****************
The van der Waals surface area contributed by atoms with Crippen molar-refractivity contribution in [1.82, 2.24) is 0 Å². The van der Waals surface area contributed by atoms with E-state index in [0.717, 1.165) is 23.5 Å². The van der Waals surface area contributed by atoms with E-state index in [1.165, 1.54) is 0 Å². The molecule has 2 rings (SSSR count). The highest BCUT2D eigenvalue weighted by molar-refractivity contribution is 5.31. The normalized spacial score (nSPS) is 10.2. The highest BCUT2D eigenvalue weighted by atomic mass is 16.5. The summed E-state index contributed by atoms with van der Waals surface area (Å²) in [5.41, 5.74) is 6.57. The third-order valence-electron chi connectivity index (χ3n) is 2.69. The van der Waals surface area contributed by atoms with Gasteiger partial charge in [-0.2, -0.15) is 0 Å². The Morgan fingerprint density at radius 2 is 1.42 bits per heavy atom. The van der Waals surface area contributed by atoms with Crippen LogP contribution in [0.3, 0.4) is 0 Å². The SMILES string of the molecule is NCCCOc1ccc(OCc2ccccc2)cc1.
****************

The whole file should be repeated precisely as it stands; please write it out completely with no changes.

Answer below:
The van der Waals surface area contributed by atoms with Crippen molar-refractivity contribution in [1.82, 2.24) is 0 Å². The van der Waals surface area contributed by atoms with E-state index in [0.717, 1.165) is 23.5 Å². The van der Waals surface area contributed by atoms with E-state index in [1.165, 1.54) is 0 Å². The molecule has 2 rings (SSSR count). The highest BCUT2D eigenvalue weighted by molar-refractivity contribution is 5.31. The normalized spacial score (nSPS) is 10.2. The highest BCUT2D eigenvalue weighted by atomic mass is 16.5. The summed E-state index contributed by atoms with van der Waals surface area (Å²) in [5.41, 5.74) is 6.57. The third-order valence-electron chi connectivity index (χ3n) is 2.69. The van der Waals surface area contributed by atoms with Gasteiger partial charge in [-0.2, -0.15) is 0 Å². The Morgan fingerprint density at radius 2 is 1.42 bits per heavy atom. The van der Waals surface area contributed by atoms with Crippen LogP contribution in [0.3, 0.4) is 0 Å². The SMILES string of the molecule is NCCCOc1ccc(OCc2ccccc2)cc1.